Iran may see its first female presidential candidate in the May 19 elections. After a period of silence, Marzieh Vahid Dastjerdi, the Islamic Republic’s first and only female minister, has in recent days and weeks made headlines once again. Dastjerdi headed the Ministry of Health and Medical Education between 2009 and 2012 after being one of three women proposed as ministers by President Mahmoud Ahmadinejad during his second term (2009-13). The other two nominees were Susan Keshavarz for the post of education minister and Fatemeh Ajorlu for welfare and social security minister. Of the three, only Dastjerdi succeeded in securing a vote of confidence from Iran’s parliament and was confirmed on Sept. 3, 2009.
Although Dastjerdi is the Islamic Republic’s first female minister, she is not the first Iranian woman to hold such office. Farrokhroo Parsa and Mahnaz Afkhami served as education minister and minister of women's affairs, respectively, under former ruler Mohammad Reza Shah Pahlavi (1941-1979).
Just as with many others who worked with Ahmadinejad, Dastjerdi did not last until the end of his presidency. On Sept. 27, 2012 — following differences between the two — he dismissed Dastjerdi. It is believed that her dismissal was due to her insistence on keeping Bagher Larijani, her deputy at the Ministry of Health, in his post. Bagher Larijani is one of the powerful Larijani brothers, including Ali and Sadegh, the respective chiefs of the legislative and judiciary branches of the government. In this vein, factional conflicts between the Larijanis, who were opponents of Ahmadinejad, notably intensified in the days leading to Dastjerdi’s dismissal. Following her removal, Dastjerdi returned to the medical profession. In April 2015, Supreme Leader Ayatollah Ali Khamenei appointed her as a member of the Imam Khomeini Relief Foundation’s board of trustees.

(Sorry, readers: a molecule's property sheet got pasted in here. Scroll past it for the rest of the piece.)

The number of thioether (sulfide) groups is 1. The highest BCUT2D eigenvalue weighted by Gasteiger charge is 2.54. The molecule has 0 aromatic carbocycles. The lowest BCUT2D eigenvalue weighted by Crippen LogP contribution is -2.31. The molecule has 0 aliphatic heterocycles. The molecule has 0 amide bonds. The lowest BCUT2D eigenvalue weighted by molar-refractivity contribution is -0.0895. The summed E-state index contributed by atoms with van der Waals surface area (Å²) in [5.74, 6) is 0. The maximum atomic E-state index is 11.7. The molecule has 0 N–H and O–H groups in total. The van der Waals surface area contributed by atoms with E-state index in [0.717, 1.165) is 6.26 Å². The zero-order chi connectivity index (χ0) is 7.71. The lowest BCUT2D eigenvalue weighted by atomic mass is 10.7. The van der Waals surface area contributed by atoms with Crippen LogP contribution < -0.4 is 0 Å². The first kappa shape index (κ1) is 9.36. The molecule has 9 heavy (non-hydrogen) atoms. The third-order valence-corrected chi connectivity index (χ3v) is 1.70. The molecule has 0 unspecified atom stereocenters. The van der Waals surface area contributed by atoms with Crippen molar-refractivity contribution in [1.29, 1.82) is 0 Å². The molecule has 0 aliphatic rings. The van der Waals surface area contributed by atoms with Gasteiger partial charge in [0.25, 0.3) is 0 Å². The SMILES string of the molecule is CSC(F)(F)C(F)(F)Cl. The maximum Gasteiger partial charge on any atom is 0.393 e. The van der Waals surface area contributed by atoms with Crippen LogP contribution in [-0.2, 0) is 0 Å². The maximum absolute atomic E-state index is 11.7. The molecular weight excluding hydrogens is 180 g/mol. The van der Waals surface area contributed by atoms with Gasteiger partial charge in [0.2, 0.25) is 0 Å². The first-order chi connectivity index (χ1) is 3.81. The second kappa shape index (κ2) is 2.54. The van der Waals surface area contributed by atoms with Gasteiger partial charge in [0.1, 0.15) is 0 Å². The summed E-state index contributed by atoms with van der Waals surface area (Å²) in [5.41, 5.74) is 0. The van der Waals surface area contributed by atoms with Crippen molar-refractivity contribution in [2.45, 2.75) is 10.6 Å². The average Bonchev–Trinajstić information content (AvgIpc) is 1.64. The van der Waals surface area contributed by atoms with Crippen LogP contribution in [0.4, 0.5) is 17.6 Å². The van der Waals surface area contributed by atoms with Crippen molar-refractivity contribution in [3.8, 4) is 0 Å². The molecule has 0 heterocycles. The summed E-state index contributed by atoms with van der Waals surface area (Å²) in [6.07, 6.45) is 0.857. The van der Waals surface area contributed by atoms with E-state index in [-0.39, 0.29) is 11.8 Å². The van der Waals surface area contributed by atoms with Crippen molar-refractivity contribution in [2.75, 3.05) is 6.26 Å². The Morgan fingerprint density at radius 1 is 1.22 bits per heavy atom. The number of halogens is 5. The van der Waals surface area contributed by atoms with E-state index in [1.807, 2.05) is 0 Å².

More recently, Dastjerdi ran in the February 2016 parliamentary elections as a member of the Grand Principlist Alliance or Principlist List. When the election results were announced, she found herself among the 29 other Principlist candidates who ran in Tehran and did not stand much of a chance against the rival Reformist-moderate List of Hope. Securing 860,000 votes, Dastjerdi came in 35th. By comparison, the 30th and final parliament member elected from Tehran got over 1.7 million votes.
Yet in recent days and weeks there has been ever-increasing speculation about her potential candidacy in the upcoming presidential elections — a race for which she first needs to pass through the Guardian Council’s filter. The council, which is in charge of vetting candidates, has so far refused to approve female candidates.
Article 115 of the Islamic Republic of Iran's Constitution states the conditions for presidential candidates to include “coming from among the religious and political rijal [statesmen] and [being] Iranian, a manager and a thinker.” The key point of debate is how to interpret the term "rijal," an Arabic word that can mean both "men" and "personalities." While some have preferred to use the literal and Arabic translation of the term to mean "men," many legal experts and even members of the Guardian Council itself have rejected this interpretation and see no problem with the candidacy of female nominees. Indeed, on Dec. 31, Guardian Council spokesman Abbas Ali Kadkhodaei told reporters, “There are no obstacles for women to register as presidential candidates.” As such, Iranian law does not ban women from running for the presidency. The question is thus whether Dastjerdi will be able to set a precedent.